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Cape Girardeau County residents get chance to recycle electronics, other unusual items
For the first time, Cape Girardeau County residents and businesses will be able to participate in a recycling program with heavy emphasis on electronics.
E-cycle Day is 8 a.m. to 5 p.m. Saturday at Jackson's recycling center, 508 Eastview Court.
Rodney Bollinger, Jackson's public works director, said the event is open to everyone in the county, including Cape Girardeau. The event is a joint project led by Jackson with Cape Girardeau County and Jackson's public and private schools.
U.S. Environmental Protection Agency estimates indicate only 20 percent of the more than 2 million tons of computers and other electronics pitched annually is recycled.
Bollinger said Joan Evans should get the credit for pulling the program together.
Evans, information systems manager for the city of Jackson, said she started looking for an appropriate program after the city couldn't give away obsolete electronics.
"We wanted to dispose of the items appropriately and minimize cost to taxpayers," she wrote in an e-mail. Using information provided by the Missouri Department of Natural Resources, she found the Crystal City, Mo.-based Midwest Recycling Center and set a collection date for Saturday.
"As hosts of the event, we provide a collection point for Midwest Recycling and promote local participation in the event," Evans said. "If the response from the public is good, we would like to see this become an annual event in April, in conjunction with Earth Day."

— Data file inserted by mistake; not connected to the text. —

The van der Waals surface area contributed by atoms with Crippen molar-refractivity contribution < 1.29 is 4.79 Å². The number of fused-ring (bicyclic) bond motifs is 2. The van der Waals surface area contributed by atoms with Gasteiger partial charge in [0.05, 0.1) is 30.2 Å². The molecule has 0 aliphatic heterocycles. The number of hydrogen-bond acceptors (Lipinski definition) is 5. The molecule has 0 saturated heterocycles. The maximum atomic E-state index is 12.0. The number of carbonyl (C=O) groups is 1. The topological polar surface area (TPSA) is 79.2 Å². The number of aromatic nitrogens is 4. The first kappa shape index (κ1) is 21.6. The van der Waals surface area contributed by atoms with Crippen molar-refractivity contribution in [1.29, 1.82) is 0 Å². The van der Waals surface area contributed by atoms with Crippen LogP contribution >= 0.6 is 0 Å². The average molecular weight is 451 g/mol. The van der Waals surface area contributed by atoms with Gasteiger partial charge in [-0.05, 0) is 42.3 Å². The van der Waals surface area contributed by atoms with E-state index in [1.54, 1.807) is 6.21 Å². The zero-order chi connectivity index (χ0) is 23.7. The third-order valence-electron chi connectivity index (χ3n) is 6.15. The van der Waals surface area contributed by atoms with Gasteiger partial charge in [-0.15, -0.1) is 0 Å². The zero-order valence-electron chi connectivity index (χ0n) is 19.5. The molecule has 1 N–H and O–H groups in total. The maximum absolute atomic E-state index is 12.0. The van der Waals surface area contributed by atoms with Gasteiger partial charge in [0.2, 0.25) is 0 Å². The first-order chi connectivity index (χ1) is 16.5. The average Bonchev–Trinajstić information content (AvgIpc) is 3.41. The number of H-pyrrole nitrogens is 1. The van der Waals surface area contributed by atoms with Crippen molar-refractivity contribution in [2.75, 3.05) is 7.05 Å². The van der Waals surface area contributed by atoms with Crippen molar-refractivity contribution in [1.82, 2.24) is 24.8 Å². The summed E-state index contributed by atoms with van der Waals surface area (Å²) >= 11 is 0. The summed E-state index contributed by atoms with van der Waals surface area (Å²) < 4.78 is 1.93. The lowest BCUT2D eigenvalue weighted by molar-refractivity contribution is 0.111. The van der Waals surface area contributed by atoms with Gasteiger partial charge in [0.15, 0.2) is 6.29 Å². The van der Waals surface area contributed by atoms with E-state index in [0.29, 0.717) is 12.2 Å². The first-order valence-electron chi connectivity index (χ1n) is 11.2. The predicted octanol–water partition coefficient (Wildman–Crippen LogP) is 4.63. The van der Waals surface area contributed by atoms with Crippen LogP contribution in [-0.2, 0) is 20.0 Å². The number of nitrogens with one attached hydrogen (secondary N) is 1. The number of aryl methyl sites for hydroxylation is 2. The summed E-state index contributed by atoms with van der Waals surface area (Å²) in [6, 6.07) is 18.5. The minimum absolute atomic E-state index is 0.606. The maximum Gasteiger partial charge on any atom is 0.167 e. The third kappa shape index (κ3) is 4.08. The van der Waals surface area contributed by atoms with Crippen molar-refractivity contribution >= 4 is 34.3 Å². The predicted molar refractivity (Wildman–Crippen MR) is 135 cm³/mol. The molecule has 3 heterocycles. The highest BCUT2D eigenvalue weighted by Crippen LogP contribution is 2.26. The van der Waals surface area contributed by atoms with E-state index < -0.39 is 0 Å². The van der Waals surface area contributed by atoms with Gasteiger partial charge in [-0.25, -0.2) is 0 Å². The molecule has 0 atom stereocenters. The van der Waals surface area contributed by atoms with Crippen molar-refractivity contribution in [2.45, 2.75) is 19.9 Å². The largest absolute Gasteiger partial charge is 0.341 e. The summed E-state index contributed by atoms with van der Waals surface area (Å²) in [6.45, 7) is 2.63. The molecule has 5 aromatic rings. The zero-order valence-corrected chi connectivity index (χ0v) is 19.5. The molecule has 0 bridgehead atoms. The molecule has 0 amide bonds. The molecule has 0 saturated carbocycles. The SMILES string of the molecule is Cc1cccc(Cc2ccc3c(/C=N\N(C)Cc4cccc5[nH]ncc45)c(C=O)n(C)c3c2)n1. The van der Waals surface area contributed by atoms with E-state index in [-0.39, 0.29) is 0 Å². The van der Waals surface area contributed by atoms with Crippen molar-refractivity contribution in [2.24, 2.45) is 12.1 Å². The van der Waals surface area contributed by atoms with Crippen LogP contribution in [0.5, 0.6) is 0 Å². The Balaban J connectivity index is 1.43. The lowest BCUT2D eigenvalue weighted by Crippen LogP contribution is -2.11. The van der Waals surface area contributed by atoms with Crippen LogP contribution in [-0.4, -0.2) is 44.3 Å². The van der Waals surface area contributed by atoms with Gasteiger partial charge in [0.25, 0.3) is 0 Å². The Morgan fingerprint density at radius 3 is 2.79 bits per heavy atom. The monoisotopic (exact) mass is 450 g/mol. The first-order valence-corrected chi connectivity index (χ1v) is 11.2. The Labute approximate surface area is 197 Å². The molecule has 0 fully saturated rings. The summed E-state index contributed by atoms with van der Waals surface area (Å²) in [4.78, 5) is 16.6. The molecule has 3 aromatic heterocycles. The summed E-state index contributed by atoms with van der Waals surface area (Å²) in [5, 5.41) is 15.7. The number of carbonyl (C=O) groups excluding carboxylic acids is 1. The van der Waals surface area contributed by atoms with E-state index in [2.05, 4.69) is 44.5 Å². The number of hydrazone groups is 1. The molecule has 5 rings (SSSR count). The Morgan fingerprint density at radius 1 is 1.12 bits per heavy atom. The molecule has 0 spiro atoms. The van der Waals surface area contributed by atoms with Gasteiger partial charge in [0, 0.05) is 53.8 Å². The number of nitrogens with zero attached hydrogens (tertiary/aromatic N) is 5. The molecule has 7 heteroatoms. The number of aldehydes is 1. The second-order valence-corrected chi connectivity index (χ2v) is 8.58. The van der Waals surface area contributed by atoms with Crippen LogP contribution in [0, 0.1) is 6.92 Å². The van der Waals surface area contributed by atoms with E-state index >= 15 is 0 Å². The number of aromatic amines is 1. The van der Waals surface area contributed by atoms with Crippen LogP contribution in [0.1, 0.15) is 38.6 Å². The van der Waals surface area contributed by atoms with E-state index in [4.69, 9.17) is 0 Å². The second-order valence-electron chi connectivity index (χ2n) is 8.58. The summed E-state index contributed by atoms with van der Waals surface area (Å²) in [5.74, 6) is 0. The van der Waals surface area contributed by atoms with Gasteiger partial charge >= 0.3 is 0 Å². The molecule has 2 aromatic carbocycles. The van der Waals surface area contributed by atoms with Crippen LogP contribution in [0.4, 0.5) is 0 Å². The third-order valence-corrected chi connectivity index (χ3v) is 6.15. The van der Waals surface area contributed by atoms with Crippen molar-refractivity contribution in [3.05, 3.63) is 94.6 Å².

The cost to get rid of computer monitors and TVs is $10 each. Evans said she is researching the possibility of getting grants to offset charges at future events.
A number of other items can be discarded for free: laptops, computers, keyboards, mouses, printers, fax machines, scanners, speakers, cameras, VCRs, DVD players, gaming systems, game cartridges, music equipment, wires, cable, power supplies, radios, stereo equipment and typewriters.
People can also dispose of other white elephants such as lawn mowers and lawn tractors (make sure gas and oil are emptied), weed eaters, chain saws, battery powered tools or hand tools, bicycles, window or central air conditioning units, barbecue grills, water heaters, ranges, refrigerators (Freon can be left in unit), washers, dryers, dishwashers, microwaves, small appliances such as toasters, humidifiers, dehumidifiers, curling irons, hair dryers, car, cell phone or laptop batteries (not AAA, AA, C or D batteries), fans and vacuum cleaners.
Bollinger said there a few items that will not be accepted: radioactive materials, items containing mercury, tires and any other hazardous waste items.
Evans said the cost to the city, outside of printing flyers to promote the event, is minimal.
"There is also an undetermined cost savings potential for the city due to a reduction in items collected in our residential solid waste program," she said.
"We want this to be the first, but not the last," Bollinger said, adding that he expects a high turnout. "As far as we know we're not going to turn any [approved recyclables] away. They'll just bring another truck."
Any items not accepted will need to be removed from the premises by the owner.
People who expect to dispose of a high number of items should call Midwest Recycling at 636-931-3930 or Jackson at 243-2300 or e-mail email@example.com as soon as possible.
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